“Germans prefer to deliver complete results, even if late, over incomplete results, but fast. In addition, their frequency of follow-up is low compared to the U.S. How can American colleagues maintain constant and accurate overview of the agreements made with their German colleagues, including factoring in new agreements the Germans may have entered into?”
First, ask yourself when is it truly necessary to do follow-up. Americans do a lot of follow-up purely out of nervousness and anxiety. Start with taking a critical look at your own logic.
Second, when entering into individual agreements with your German colleagues, discuss and agree on the frequency of follow-up. Be sure to point out to them the American logic regarding follow-up. Sensitize them to the cultural difference.
Continually explain to your German colleagues the nature of the American business environment, especially the important of follow-up in maintaining an on-going overview of commitments, priorities, decisions, projects.
Third, when following up with your German colleagues simply ask them if the follow-up frenquency is still good, effective, working well. Yes, literally ask them. Give them a chance to signal to what the right frequency is. At the same time, explain to them the parameters within which you are operating, which, in turn, require follow-up.
Fourth, at an appropriate time reach out to your German colleagues and ask them to explain to you how Germans fundamentally handle follow-up. Ask them literally what the German logic is. Chances are your German colleagues will ask you about the American logic.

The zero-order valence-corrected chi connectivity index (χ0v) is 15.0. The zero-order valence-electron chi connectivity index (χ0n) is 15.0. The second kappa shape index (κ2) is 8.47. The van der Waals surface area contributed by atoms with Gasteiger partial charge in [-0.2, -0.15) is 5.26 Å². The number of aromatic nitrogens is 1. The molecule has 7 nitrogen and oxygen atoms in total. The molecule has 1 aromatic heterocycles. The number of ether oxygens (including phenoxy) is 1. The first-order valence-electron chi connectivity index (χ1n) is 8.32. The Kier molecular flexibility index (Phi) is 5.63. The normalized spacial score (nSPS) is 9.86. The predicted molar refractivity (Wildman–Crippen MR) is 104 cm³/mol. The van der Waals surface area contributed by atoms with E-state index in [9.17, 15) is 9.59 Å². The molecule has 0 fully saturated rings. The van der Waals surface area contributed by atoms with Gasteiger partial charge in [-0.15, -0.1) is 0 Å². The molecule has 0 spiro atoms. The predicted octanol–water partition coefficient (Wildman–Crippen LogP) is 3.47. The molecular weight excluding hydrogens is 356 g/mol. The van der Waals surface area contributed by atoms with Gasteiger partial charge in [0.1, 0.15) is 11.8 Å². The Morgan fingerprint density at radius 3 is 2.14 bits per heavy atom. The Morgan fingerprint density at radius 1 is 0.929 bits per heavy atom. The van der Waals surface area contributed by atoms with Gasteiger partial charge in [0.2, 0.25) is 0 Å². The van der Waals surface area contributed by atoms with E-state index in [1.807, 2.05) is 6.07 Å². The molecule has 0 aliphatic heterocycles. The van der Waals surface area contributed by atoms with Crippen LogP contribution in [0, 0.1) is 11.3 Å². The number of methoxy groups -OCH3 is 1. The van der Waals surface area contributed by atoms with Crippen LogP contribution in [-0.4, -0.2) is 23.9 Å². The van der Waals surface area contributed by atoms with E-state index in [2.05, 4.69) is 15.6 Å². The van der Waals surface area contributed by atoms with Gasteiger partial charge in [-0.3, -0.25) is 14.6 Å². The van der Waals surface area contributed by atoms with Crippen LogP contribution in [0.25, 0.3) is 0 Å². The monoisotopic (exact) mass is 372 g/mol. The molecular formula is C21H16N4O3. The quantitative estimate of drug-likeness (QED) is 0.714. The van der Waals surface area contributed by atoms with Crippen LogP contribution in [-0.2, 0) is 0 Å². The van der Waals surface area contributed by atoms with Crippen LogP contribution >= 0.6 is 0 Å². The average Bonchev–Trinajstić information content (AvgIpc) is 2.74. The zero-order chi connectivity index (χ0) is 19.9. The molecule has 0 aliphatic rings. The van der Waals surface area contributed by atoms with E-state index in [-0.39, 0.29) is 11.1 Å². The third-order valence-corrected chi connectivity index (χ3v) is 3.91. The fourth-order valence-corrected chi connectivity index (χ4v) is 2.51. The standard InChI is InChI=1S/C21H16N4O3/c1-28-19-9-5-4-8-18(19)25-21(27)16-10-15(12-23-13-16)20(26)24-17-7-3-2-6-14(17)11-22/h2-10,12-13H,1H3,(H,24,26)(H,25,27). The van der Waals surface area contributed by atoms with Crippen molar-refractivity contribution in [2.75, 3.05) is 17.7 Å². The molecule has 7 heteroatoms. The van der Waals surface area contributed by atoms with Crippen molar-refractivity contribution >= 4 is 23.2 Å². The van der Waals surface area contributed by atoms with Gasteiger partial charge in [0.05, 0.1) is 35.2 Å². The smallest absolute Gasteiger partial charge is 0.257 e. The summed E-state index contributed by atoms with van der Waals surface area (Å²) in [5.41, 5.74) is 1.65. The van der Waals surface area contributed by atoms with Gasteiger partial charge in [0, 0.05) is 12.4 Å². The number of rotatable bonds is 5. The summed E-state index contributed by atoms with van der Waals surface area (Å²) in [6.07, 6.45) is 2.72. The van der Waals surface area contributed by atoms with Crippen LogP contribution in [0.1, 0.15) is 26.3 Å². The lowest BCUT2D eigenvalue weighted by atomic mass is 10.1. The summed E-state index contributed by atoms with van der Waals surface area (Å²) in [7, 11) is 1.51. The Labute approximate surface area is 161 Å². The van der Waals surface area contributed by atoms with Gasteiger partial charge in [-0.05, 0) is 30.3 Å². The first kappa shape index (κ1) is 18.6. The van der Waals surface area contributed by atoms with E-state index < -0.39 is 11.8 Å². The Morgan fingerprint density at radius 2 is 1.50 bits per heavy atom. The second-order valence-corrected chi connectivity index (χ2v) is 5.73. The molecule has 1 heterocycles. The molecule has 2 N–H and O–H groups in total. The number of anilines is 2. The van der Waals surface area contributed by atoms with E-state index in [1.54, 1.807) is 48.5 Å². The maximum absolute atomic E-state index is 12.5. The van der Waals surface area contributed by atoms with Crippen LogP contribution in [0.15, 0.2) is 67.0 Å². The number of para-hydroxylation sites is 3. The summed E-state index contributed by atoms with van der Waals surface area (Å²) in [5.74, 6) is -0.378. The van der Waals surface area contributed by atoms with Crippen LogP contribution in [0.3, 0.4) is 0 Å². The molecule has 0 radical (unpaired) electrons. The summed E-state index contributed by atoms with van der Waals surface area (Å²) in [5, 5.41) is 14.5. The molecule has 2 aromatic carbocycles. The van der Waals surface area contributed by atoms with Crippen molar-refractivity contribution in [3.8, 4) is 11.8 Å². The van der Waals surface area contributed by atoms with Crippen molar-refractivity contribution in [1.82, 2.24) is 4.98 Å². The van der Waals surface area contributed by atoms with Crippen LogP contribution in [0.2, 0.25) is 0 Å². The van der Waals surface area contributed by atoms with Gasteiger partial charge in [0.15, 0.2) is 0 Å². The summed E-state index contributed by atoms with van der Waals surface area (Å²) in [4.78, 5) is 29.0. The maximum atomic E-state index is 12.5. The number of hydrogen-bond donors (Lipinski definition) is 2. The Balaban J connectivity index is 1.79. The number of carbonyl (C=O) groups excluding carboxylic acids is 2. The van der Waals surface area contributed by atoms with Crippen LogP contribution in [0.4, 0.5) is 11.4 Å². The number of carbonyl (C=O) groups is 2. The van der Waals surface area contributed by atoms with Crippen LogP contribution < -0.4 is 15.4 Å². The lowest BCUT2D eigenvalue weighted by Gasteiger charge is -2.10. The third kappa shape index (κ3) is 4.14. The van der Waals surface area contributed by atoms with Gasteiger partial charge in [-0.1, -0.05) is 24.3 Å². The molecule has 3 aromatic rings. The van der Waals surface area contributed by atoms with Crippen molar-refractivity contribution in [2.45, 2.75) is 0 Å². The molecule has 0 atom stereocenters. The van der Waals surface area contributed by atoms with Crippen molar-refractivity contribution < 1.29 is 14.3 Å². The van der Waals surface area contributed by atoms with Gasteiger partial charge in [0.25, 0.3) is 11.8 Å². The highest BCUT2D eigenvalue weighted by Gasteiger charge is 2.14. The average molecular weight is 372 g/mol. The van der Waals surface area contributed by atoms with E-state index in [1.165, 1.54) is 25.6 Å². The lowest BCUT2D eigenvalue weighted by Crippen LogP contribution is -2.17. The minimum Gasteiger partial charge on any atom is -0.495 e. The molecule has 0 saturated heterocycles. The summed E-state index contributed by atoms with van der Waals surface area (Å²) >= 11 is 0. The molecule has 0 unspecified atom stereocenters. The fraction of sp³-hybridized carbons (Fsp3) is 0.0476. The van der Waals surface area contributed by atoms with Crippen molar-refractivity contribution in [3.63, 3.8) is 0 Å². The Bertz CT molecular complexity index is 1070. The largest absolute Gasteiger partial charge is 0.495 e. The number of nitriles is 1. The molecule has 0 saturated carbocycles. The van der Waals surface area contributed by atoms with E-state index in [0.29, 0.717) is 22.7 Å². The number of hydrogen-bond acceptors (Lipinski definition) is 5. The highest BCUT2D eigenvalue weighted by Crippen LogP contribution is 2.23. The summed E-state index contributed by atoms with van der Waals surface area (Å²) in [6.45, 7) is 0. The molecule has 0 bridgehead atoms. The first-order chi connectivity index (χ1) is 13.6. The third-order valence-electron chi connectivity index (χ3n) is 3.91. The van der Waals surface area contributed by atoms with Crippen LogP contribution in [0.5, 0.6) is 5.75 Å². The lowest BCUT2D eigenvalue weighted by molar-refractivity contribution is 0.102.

Always acknowledge the rightness and legitimacy of their logic. Honor the strengths of the German approach to follow-up. Remember, Germany has the fourth-largest economy in the world with only about 80 million people. They are certainly doing a whole lot of things right. Which means that how they handle agreements in general, and follow-up specifically, works and leads to success.
A final point: you must have all sorts of shared documents which inform both sides of the Atlantic Ocean about projects, customer interactions, and such. It should be technically possible to simply add another piece of information, another parameter.
Name it Follow-up. Then give it some pieces: project name; customer involved; information needs of customer, of US, of Germany; what information, in what form, why, by when, sent from whom, to whom.
And be sure to have a space for “factoring in new agreements the Germans – or the Americans – may have entered into.”